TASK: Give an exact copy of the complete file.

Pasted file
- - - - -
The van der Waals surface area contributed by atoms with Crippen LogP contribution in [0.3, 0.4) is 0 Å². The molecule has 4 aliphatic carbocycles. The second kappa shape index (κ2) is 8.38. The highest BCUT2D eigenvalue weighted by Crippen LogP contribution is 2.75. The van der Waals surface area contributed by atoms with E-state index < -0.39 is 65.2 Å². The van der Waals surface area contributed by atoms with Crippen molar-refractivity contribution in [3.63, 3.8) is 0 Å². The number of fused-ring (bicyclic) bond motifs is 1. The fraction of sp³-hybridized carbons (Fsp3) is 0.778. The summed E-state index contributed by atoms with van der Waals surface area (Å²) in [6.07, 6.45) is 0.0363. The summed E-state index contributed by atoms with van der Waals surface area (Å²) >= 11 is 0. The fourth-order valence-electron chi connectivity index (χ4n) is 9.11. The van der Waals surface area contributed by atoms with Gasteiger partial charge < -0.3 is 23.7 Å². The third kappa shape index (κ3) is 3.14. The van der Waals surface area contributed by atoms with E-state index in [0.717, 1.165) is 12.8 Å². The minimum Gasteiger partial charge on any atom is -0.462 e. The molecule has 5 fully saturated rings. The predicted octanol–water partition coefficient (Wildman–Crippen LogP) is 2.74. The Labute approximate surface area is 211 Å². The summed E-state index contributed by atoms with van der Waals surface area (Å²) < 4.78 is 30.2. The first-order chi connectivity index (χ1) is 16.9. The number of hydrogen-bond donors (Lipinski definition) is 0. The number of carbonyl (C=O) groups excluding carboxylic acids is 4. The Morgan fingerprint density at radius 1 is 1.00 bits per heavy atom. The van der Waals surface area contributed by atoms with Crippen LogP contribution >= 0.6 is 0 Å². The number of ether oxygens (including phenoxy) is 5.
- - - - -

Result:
The van der Waals surface area contributed by atoms with Crippen LogP contribution in [0.3, 0.4) is 0 Å². The molecule has 4 aliphatic carbocycles. The second kappa shape index (κ2) is 8.38. The highest BCUT2D eigenvalue weighted by Crippen LogP contribution is 2.75. The van der Waals surface area contributed by atoms with E-state index < -0.39 is 65.2 Å². The van der Waals surface area contributed by atoms with Crippen molar-refractivity contribution in [3.63, 3.8) is 0 Å². The number of fused-ring (bicyclic) bond motifs is 1. The fraction of sp³-hybridized carbons (Fsp3) is 0.778. The summed E-state index contributed by atoms with van der Waals surface area (Å²) in [6.07, 6.45) is 0.0363. The summed E-state index contributed by atoms with van der Waals surface area (Å²) >= 11 is 0. The fourth-order valence-electron chi connectivity index (χ4n) is 9.11. The van der Waals surface area contributed by atoms with Gasteiger partial charge < -0.3 is 23.7 Å². The third kappa shape index (κ3) is 3.14. The van der Waals surface area contributed by atoms with E-state index in [0.717, 1.165) is 12.8 Å². The minimum Gasteiger partial charge on any atom is -0.462 e. The molecule has 5 fully saturated rings. The predicted octanol–water partition coefficient (Wildman–Crippen LogP) is 2.74. The Labute approximate surface area is 211 Å². The summed E-state index contributed by atoms with van der Waals surface area (Å²) < 4.78 is 30.2. The first-order chi connectivity index (χ1) is 16.9. The number of hydrogen-bond donors (Lipinski definition) is 0. The number of carbonyl (C=O) groups excluding carboxylic acids is 4. The Morgan fingerprint density at radius 1 is 1.00 bits per heavy atom. The van der Waals surface area contributed by atoms with Crippen LogP contribution >= 0.6 is 0 Å². The number of ether oxygens (including phenoxy) is 5.